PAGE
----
Speed Matters More Than Size

Image credit: iStockphoto/alphaspirit

Where once a business needed to be big to succeed, today it needs to be fast, requiring agile and flexible IT infrastructure.

This was one of the points made at the inaugural CDO Australia Summit by Matthew Hurford, vice president of systems engineering and chief technology officer for the Asia Pacific at NetApp.

Presenting with Glen Hastings, channel director for Equinix in the Asia Pacific, on the subject of ‘Empowering Organisations to Build Cloud on their Terms,’ Hurford made the point that “speed has become the new scale.”

“Customer differentiation and the customer experience is how you differentiate your experience in a digital work,” said Hurford.

“And having services in private and public clouds and having flexibility on moving them around is what organizations are doing today.”

No room for traditional IT thinking

Hurford said modern organizations were thinking about IT very differently today. Where it used to be a silo servicing the business, today’s digital businesses are built on data, and in that context, IT has become core.

“Having a data strategy is absolutely foundational to being successful in a digital world,” he said.

Organizations were increasingly taking an “application-specific view” on how they ran their operations. Understanding what was needed made them effectively a “cloud provider to the business.”

“It’s about building a service catalog and integrating that into things like ServiceNow,” said Hurford.

“It's about API integration to build portals to consume IT with chargeback and show back in a continuous loop. Because the job of vendors is to drive costs and legacy slowness out of the environment.”

Multicloud play

Hurford said most organizations were looking at how they could use multiple clouds to deliver new services. And while they may start with a single cloud hyperscaler, the goal was to build a “data fabric” across multiple clouds.

The key to the new environment is flexible consumption models. He quoted the example of a client organization in the financial services sector that wanted to take their operations into the cloud but were uncertain of the timetable.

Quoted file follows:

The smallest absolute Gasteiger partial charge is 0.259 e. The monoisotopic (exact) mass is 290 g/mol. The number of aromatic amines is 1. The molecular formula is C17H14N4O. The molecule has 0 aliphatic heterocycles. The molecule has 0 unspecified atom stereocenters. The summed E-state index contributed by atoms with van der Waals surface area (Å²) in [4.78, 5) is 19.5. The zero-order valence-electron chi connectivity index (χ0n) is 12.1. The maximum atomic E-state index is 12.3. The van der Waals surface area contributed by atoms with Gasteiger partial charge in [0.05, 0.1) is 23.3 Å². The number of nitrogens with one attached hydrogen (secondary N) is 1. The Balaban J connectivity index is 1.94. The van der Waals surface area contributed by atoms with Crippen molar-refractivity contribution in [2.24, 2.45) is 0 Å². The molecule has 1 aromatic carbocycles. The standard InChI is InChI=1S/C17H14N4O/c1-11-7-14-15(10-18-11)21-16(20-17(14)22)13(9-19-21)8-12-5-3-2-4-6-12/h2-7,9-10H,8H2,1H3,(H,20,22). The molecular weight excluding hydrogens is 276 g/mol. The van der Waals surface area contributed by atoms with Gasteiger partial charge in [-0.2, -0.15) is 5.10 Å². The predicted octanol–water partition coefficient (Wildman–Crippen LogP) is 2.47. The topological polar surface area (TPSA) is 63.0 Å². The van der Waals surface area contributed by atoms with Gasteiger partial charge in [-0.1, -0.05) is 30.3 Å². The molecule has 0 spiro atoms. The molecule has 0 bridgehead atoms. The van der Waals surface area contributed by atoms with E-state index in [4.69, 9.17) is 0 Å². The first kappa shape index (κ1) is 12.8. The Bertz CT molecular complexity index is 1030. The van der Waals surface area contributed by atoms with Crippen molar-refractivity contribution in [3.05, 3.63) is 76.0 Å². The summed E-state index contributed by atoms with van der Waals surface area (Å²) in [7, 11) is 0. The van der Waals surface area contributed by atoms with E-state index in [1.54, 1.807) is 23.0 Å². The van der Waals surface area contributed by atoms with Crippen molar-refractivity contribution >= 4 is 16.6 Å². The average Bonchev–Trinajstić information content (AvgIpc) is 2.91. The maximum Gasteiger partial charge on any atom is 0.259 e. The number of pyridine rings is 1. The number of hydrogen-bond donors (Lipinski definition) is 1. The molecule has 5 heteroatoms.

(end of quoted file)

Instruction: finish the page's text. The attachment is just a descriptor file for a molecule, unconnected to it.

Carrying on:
“They asked for a consumption model on-prem and burst into the cloud and have a model which sustains that, and we said yes you can,” said Hurford.

A second driver was around the move from VMware and towards containerization.

“This is all about speed and decoupling architectures, and moving workloads between clouds, and that should be seamless to the people you are hiring,” said Hurford.

“The problem we had is that we were spending so much time managing architectures that we didn’t deliver the results. Now we are saying that you don’t need proprietary file systems; you need to have a secure platform where you can integrate data services into applications and toolsets.”

AI as an infrastructure differentiator

Another mantra was that costs and risks should not increase, making artificial intelligence key.

“The days of herding spreadsheets are gone; you need to have advanced AI optimization built into your services,” said Hurford.

“You need AI algorithms so they can detect anomalies on how data is being used across your clouds. You might have virtual desktops inside the cloud; you need to have a product set delivering the right Virtual Desktop Infrastructure at the right price point, so you are paying the lowest price for what you are consuming.”

Rewording cloud exchange

From Equinix, Glen Hastings took up the theme of the “cloud fabric.”

He said that Equinix used to use the term “cloud exchange.” Still, the word fabric was now much more appropriate as organizations moved their applications to the edge and needed to make them available at scale in different environments.

Bare metal was an increasingly attractive option to “fire up virtual network functions.”

“The fabric is evolving in terms of what it can do,” said Hastings. “It's about taking advantage of the things we know today, but don’t also know, because they will also be able to connect with our fabric when you need to use them.”

Lachlan Colquhoun is the Australia and New Zealand correspondent for CDOTrends and DigitalWorkforceTrends, and the editor of NextGen Connectivity. His fascination is with how businesses are reinventing themselves through digital technology and collaborate with others to become completely new organizations. You can reach him at [email protected].

Image credit: iStockphoto/alphaspirit